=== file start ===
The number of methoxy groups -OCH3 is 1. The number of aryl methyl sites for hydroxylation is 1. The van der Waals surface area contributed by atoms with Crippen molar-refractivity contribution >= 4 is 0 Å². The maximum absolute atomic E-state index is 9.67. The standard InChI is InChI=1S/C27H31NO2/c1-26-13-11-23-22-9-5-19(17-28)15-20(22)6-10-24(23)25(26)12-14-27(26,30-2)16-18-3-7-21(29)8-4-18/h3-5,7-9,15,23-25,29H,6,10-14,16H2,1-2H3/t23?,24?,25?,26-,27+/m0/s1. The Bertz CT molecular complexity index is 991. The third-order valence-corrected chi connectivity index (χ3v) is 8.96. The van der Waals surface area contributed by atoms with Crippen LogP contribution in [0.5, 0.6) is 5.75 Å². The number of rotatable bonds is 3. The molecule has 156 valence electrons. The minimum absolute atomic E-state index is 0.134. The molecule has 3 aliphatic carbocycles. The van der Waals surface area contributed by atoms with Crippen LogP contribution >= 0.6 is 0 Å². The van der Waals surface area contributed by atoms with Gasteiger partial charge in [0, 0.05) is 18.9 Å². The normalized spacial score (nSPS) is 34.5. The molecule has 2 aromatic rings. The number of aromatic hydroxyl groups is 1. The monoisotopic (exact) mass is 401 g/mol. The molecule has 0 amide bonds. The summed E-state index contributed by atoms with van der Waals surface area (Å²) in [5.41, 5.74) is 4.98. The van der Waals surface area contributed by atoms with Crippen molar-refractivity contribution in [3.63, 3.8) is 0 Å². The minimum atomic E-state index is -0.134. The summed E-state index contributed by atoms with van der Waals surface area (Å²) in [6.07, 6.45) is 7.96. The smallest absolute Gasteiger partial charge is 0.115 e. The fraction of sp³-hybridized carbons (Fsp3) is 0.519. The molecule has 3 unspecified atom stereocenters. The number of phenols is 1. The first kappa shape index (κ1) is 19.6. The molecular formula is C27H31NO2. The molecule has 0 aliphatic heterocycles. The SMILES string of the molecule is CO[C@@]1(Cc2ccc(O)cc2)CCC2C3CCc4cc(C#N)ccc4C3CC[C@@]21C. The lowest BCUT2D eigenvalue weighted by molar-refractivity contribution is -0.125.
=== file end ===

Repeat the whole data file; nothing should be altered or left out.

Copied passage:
The number of methoxy groups -OCH3 is 1. The number of aryl methyl sites for hydroxylation is 1. The van der Waals surface area contributed by atoms with Crippen molar-refractivity contribution >= 4 is 0 Å². The maximum absolute atomic E-state index is 9.67. The standard InChI is InChI=1S/C27H31NO2/c1-26-13-11-23-22-9-5-19(17-28)15-20(22)6-10-24(23)25(26)12-14-27(26,30-2)16-18-3-7-21(29)8-4-18/h3-5,7-9,15,23-25,29H,6,10-14,16H2,1-2H3/t23?,24?,25?,26-,27+/m0/s1. The Bertz CT molecular complexity index is 991. The third-order valence-corrected chi connectivity index (χ3v) is 8.96. The van der Waals surface area contributed by atoms with Crippen LogP contribution in [0.5, 0.6) is 5.75 Å². The number of rotatable bonds is 3. The molecule has 156 valence electrons. The minimum absolute atomic E-state index is 0.134. The molecule has 3 aliphatic carbocycles. The van der Waals surface area contributed by atoms with Crippen LogP contribution >= 0.6 is 0 Å². The van der Waals surface area contributed by atoms with Gasteiger partial charge in [0, 0.05) is 18.9 Å². The normalized spacial score (nSPS) is 34.5. The molecule has 2 aromatic rings. The number of aromatic hydroxyl groups is 1. The monoisotopic (exact) mass is 401 g/mol. The molecule has 0 amide bonds. The summed E-state index contributed by atoms with van der Waals surface area (Å²) in [5.41, 5.74) is 4.98. The van der Waals surface area contributed by atoms with Crippen molar-refractivity contribution in [3.63, 3.8) is 0 Å². The minimum atomic E-state index is -0.134. The summed E-state index contributed by atoms with van der Waals surface area (Å²) in [6.07, 6.45) is 7.96. The smallest absolute Gasteiger partial charge is 0.115 e. The fraction of sp³-hybridized carbons (Fsp3) is 0.519. The molecule has 3 unspecified atom stereocenters. The number of phenols is 1. The first kappa shape index (κ1) is 19.6. The molecular formula is C27H31NO2. The molecule has 0 aliphatic heterocycles. The SMILES string of the molecule is CO[C@@]1(Cc2ccc(O)cc2)CCC2C3CCc4cc(C#N)ccc4C3CC[C@@]21C. The lowest BCUT2D eigenvalue weighted by molar-refractivity contribution is -0.125.